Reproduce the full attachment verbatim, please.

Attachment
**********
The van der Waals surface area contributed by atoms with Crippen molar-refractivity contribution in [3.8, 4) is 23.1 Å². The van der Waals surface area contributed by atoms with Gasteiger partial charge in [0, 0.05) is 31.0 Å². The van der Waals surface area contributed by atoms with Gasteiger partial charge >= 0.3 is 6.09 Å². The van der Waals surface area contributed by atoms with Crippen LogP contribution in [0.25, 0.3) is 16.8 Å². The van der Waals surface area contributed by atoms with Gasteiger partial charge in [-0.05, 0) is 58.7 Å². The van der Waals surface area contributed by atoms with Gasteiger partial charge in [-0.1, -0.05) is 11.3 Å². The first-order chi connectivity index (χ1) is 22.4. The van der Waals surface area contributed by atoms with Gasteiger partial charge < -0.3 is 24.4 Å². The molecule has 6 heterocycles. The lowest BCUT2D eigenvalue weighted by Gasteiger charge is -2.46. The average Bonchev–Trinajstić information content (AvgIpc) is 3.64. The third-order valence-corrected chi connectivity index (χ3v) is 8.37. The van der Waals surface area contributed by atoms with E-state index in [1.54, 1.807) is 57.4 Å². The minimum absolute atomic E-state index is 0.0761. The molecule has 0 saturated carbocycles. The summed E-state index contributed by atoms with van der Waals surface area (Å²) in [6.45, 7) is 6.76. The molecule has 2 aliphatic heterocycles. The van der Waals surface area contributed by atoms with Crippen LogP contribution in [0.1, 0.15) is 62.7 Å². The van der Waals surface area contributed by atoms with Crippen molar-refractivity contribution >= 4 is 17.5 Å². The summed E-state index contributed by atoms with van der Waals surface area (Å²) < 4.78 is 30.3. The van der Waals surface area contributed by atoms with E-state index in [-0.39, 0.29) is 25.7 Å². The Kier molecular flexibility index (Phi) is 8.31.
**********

The van der Waals surface area contributed by atoms with Crippen molar-refractivity contribution in [3.8, 4) is 23.1 Å². The van der Waals surface area contributed by atoms with Gasteiger partial charge in [0, 0.05) is 31.0 Å². The van der Waals surface area contributed by atoms with Gasteiger partial charge >= 0.3 is 6.09 Å². The van der Waals surface area contributed by atoms with Crippen LogP contribution in [0.25, 0.3) is 16.8 Å². The van der Waals surface area contributed by atoms with Gasteiger partial charge in [-0.05, 0) is 58.7 Å². The van der Waals surface area contributed by atoms with Gasteiger partial charge in [-0.1, -0.05) is 11.3 Å². The first-order chi connectivity index (χ1) is 22.4. The van der Waals surface area contributed by atoms with Gasteiger partial charge < -0.3 is 24.4 Å². The molecule has 6 heterocycles. The lowest BCUT2D eigenvalue weighted by Gasteiger charge is -2.46. The average Bonchev–Trinajstić information content (AvgIpc) is 3.64. The third-order valence-corrected chi connectivity index (χ3v) is 8.37. The van der Waals surface area contributed by atoms with E-state index in [1.54, 1.807) is 57.4 Å². The minimum absolute atomic E-state index is 0.0761. The molecule has 0 saturated carbocycles. The summed E-state index contributed by atoms with van der Waals surface area (Å²) in [6.45, 7) is 6.76. The molecule has 2 aliphatic heterocycles. The van der Waals surface area contributed by atoms with Crippen LogP contribution in [0.1, 0.15) is 62.7 Å². The van der Waals surface area contributed by atoms with Crippen molar-refractivity contribution >= 4 is 17.5 Å². The summed E-state index contributed by atoms with van der Waals surface area (Å²) < 4.78 is 30.3. The van der Waals surface area contributed by atoms with E-state index in [-0.39, 0.29) is 25.7 Å². The Kier molecular flexibility index (Phi) is 8.31.